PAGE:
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gorilla/csrf provides Cross Site Request Forgery (CSRF) prevention middleware for Go web applications & services.
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README.md

gorilla/csrf

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gorilla/csrf is a HTTP middleware library that provides cross-site request forgery (CSRF) protection. It includes:

  • The csrf.Protect middleware/handler provides CSRF protection on routes attached to a router or a sub-router.
  • A csrf.Token function that provides the token to pass into your response, whether that be a HTML form or a JSON response body.
  • ... and a csrf.TemplateField helper that you can pass into your html/template templates to replace a {{ .csrfField }} template tag with a hidden input field.

gorilla/csrf is designed to work with any Go web framework, including:

gorilla/csrf is also compatible with middleware 'helper' libraries like Alice and Negroni.

Install

With a properly configured Go toolchain:

go get github.com/gorilla/csrf

Examples

gorilla/csrf is easy to use: add the middleware to your router with the below:

CSRF := csrf.Protect([]byte("32-byte-long-auth-key"))
http.ListenAndServe(":8000", CSRF(r))

...and then collect the token with csrf.Token(r) in your handlers before passing it to the template, JSON body or HTTP header (see below).

Note that the authentication key passed to csrf.Protect([]byte(key)) should be 32-bytes long and persist across application restarts. Generating a random key won't allow you to authenticate existing cookies and will break your CSRF validation.

gorilla/csrf inspects the HTTP headers (first) and form body (second) on subsequent POST/PUT/PATCH/DELETE/etc. requests for the token.

HTML Forms

Here's the common use-case: HTML forms you want to provide CSRF protection for, in order to protect malicious POST requests being made:

package main

import (
    "net/http"

    "github.com/gorilla/csrf"
    "github.com/gorilla/mux"
)

func main() {
    r := mux.NewRouter()
    r.HandleFunc("/signup", ShowSignupForm)
    // All POST requests without a valid token will return HTTP 403 Forbidden.
    // We should also ensure that our mutating (non-idempotent) handler only
    // matches on POST requests. We can check that here, at the router level, or
    // within the handler itself via r.Method.
    r.HandleFunc("/signup/post", SubmitSignupForm).Methods("POST")

    // Add the middleware to your router by wrapping it.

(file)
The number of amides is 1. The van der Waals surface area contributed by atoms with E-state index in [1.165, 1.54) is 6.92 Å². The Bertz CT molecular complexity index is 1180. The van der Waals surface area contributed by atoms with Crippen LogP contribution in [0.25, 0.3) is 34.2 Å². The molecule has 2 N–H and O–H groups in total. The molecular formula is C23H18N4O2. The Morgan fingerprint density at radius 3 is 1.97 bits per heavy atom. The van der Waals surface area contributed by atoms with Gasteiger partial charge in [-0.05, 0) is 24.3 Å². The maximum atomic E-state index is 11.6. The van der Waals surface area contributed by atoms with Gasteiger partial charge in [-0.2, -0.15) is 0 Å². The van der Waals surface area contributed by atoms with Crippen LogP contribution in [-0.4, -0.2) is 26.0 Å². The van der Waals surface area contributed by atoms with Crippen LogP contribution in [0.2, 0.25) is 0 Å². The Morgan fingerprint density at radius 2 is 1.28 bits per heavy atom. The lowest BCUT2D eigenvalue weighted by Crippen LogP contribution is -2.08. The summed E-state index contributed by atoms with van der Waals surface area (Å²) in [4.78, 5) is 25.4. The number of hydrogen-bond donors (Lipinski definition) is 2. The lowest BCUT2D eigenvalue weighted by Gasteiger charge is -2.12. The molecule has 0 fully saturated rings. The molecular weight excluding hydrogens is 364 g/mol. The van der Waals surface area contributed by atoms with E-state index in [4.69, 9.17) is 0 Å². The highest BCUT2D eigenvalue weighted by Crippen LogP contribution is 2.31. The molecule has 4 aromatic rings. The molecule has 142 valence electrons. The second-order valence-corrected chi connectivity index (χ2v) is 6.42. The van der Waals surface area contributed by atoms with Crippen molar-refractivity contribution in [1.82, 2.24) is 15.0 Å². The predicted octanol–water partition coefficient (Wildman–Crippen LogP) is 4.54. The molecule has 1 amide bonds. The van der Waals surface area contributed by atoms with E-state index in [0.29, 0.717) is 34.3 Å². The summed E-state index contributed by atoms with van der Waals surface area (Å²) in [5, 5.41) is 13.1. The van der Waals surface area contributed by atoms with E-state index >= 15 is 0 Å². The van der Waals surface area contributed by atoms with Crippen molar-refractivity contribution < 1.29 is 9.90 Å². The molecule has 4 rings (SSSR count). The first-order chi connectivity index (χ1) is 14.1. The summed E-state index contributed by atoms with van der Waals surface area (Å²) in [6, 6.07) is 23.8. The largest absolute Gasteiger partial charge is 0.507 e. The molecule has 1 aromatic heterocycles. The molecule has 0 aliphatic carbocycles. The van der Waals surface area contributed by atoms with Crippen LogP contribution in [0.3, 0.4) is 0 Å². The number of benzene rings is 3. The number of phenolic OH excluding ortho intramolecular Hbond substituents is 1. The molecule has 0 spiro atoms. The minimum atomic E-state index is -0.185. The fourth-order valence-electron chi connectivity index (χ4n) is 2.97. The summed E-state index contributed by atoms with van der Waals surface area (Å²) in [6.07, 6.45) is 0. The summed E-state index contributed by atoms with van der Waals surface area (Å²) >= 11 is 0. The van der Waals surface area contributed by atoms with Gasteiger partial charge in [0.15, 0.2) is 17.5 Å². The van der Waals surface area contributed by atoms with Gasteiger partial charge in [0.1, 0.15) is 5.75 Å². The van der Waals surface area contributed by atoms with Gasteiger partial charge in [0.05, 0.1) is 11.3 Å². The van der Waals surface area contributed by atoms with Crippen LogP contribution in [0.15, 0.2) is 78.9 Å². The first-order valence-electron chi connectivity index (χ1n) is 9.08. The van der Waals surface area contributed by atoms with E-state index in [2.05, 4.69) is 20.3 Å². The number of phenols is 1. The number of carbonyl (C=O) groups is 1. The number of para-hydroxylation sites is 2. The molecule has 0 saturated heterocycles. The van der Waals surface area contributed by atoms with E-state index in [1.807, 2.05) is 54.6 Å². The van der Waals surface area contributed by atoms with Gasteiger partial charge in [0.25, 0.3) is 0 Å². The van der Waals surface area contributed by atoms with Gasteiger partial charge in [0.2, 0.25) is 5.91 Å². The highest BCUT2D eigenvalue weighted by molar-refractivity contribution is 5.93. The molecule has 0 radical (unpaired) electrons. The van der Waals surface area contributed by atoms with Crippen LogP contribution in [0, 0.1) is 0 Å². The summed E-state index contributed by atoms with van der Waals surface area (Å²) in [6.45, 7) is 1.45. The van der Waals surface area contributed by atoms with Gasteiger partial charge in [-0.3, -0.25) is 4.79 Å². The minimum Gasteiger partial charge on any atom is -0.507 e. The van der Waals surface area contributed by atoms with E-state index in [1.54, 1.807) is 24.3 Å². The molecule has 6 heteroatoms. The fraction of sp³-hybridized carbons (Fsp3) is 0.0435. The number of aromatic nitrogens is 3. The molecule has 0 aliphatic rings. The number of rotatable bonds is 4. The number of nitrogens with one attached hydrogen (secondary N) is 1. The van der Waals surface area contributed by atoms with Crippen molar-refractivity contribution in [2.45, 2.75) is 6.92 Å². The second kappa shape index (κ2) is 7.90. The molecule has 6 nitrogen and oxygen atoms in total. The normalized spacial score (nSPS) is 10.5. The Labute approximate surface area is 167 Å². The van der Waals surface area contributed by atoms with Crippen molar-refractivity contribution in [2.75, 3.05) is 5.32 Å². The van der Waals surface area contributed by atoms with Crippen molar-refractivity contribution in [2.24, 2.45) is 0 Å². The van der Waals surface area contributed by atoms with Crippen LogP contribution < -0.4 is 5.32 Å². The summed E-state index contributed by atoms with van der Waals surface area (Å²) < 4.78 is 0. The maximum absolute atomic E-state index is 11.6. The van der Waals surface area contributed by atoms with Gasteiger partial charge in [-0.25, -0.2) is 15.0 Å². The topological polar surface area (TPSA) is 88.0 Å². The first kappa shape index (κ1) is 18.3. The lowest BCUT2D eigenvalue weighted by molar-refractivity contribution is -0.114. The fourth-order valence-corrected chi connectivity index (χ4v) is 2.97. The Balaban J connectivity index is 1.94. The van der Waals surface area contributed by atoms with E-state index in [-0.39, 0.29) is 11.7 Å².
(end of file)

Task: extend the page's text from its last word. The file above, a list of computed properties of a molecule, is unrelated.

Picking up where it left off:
http.ListenAndServe(":8000",
        csrf.Protect([]byte("32-byte-long-auth-key"))(r))
    // PS: Don't forget to pass csrf.Secure(false) if you're developing locally
    // over plain HTTP (just don't leave it on in production).
}

func ShowSignupForm(w http.ResponseWriter, r *http.Request) {
    // signup_form.tmpl just needs a {{ .csrfField }} template tag for
    // csrf.TemplateField to inject the CSRF token into. Easy!
    t.ExecuteTemplate(w, "signup_form.tmpl", map[string]interface{}{
        csrf.TemplateTag: csrf.TemplateField(r),
    })
    // We could also retrieve the token directly from csrf.Token(r) and
    // set it in the request header - w.Header.Set("X-CSRF-Token", token)
    // This is useful if you're sending JSON to clients or a front-end JavaScript
    // framework.
}

func SubmitSignupForm(w http.ResponseWriter, r *http.Request) {
    // We can trust that requests making it this far have satisfied
    // our CSRF protection requirements.
}

Note that the CSRF middleware will (by necessity) consume the request body if the token is passed via POST form values. If you need to consume this in your handler, insert your own middleware earlier in the chain to capture the request body.

JavaScript Applications

This approach is useful if you're using a front-end JavaScript framework like React, Ember or Angular, and are providing a JSON API. Specifically, we need to provide a way for our front-end fetch/AJAX calls to pass the token on each fetch (AJAX/XMLHttpRequest) request. We achieve this by:

  • Parsing the token from the <input> field generated by the csrf.TemplateField(r) helper, or passing it back in a response header.
  • Sending this token back on every request
  • Ensuring our cookie is attached to the request so that the form/header value can be compared to the cookie value.

We'll also look at applying selective CSRF protection using gorilla/mux's sub-routers, as we don't handle any POST/PUT/DELETE requests with our top-level router.

package main

import (
    "github.com/gorilla/csrf"
    "github.com/gorilla/mux"
)

func main() {
    r := mux.NewRouter()
    csrfMiddleware := csrf.Protect([]byte("32-byte-long-auth-key"))

    api := r.PathPrefix("/api").Subrouter()
    api.Use(csrfMiddleware)
    api.HandleFunc("/user/{id}", GetUser).Methods("GET")

    http.ListenAndServe(":8000", r)
}

func GetUser(w http.ResponseWriter, r *http.Request) {
    // Authenticate the request, get the id from the route params,
    // and fetch the user from the DB, etc.

    // Get the token and pass it in the CSRF header. Our JSON-speaking client